Leary (The Good House, 2013, etc.) writes about nutty, pedigreed New Englanders in this noirish comedy in which financial wrangling and emotional secrets are kept under wraps within a well-born Connecticut family until the arrival of an interloper from west of the Rockies.
Single, childless 29-year-old narrator Charlotte is a typical Leary character—likable but slightly bent. Charlotte makes a good living writing a fake mommy blog and swears she doesn’t have agoraphobia although she hasn’t left her home during the day since shortly after her beloved stepfather Whit’s death three years ago. Charlotte’s home is “Lakeside Cottage,” where she and her older sister, Sally, grew up with Whit and their mother, Joan. Wealthy, eccentric Whit had two great passions: Joan and the banjo. He and Joan didn't believe in talking about, let alone spending, money. Although his two sons from his first marriage, Perry and Spin, have inherited the once-grand, now increasingly dilapidated family house, Whit requested that Joan be allowed to live there until her death. Enter Spin’s new girlfriend, soon to be fiancee, Laurel, from Idaho. Laurel’s resume—Olympic-level skier, MFA from USC, huge advance for her first novel, a relative of Ernest Hemingway—is as intimidating as her aggressively friendly manner. While Charlotte warms to Laurel’s questionable charm, Sally, who has moved home after losing her job as a violinist in Manhattan, remains suspicious. But Sally, who has a history of sneakiness, sexual misbehavior, and mental illness, may not be the best judge of character. And Charlotte may not be, either; she's fascinated by Laurel’s knowledge of what she calls "life hacks"—actually scams, like ways to use a fancy hotel's amenities without staying there—which are supposedly research for her novel. Leary is by turns affectionate and vicious toward her characters. So, is Laurel trustworthy? Was Whit? And what about Charlotte’s off-and-on lover, Everett, who lives rent free on the property as a kind of caretaker and is not above flirting with an attractive woman like Laurel?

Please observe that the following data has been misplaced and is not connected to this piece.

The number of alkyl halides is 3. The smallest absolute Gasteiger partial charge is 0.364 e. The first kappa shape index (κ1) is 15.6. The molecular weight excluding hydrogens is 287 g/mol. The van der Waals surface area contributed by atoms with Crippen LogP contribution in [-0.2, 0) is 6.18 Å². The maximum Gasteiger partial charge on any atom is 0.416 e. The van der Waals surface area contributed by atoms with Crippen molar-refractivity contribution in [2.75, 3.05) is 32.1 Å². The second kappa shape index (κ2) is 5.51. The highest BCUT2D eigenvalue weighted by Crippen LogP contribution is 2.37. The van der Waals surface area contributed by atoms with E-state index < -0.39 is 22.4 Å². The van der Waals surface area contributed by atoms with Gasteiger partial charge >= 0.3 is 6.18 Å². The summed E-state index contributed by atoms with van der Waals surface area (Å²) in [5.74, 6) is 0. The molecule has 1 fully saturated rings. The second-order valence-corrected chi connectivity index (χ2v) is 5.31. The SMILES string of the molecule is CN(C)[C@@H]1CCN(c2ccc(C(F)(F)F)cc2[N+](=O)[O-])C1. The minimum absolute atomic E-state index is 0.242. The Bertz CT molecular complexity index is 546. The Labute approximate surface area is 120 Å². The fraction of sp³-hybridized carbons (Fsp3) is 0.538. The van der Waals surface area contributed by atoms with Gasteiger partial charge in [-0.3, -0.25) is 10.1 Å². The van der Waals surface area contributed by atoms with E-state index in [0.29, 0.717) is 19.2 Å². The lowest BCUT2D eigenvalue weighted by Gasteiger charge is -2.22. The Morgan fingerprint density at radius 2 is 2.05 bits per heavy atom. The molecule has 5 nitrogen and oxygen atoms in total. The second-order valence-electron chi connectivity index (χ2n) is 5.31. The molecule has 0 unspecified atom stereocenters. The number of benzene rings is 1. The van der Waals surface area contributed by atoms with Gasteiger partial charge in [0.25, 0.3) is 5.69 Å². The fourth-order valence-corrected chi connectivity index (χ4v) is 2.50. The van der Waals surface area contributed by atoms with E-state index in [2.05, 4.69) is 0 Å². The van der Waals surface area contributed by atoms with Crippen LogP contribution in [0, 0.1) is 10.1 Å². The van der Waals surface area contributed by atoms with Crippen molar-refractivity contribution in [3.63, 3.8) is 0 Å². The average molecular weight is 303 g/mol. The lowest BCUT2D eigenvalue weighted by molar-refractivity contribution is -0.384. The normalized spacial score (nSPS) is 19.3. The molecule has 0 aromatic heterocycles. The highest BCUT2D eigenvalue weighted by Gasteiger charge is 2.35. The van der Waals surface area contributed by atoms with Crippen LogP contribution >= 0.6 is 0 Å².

In this deeply satisfying novel about how unknowable people can be, intrigue builds with glass shards of dark humor toward an ending that is far from comic.